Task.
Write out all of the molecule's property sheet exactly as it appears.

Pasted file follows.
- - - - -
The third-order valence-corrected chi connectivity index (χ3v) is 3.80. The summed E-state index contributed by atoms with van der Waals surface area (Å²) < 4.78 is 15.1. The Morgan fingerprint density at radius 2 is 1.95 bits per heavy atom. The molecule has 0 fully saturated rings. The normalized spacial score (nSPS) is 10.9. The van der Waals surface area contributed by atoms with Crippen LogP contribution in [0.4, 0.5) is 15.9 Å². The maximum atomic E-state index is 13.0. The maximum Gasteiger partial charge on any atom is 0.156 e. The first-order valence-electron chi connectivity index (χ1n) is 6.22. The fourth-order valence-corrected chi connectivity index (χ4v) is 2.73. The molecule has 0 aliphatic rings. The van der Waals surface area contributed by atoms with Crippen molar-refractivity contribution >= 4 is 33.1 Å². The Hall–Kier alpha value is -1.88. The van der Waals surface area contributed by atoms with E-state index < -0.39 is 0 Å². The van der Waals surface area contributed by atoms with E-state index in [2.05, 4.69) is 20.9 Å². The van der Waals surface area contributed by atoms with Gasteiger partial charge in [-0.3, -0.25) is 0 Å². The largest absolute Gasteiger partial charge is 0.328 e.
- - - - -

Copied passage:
The third-order valence-corrected chi connectivity index (χ3v) is 3.80. The summed E-state index contributed by atoms with van der Waals surface area (Å²) < 4.78 is 15.1. The Morgan fingerprint density at radius 2 is 1.95 bits per heavy atom. The molecule has 0 fully saturated rings. The normalized spacial score (nSPS) is 10.9. The van der Waals surface area contributed by atoms with Crippen LogP contribution in [0.4, 0.5) is 15.9 Å². The maximum atomic E-state index is 13.0. The maximum Gasteiger partial charge on any atom is 0.156 e. The first-order valence-electron chi connectivity index (χ1n) is 6.22. The fourth-order valence-corrected chi connectivity index (χ4v) is 2.73. The molecule has 0 aliphatic rings. The van der Waals surface area contributed by atoms with Crippen molar-refractivity contribution >= 4 is 33.1 Å². The Hall–Kier alpha value is -1.88. The van der Waals surface area contributed by atoms with E-state index < -0.39 is 0 Å². The van der Waals surface area contributed by atoms with E-state index in [2.05, 4.69) is 20.9 Å². The van der Waals surface area contributed by atoms with Gasteiger partial charge in [-0.3, -0.25) is 0 Å². The largest absolute Gasteiger partial charge is 0.328 e.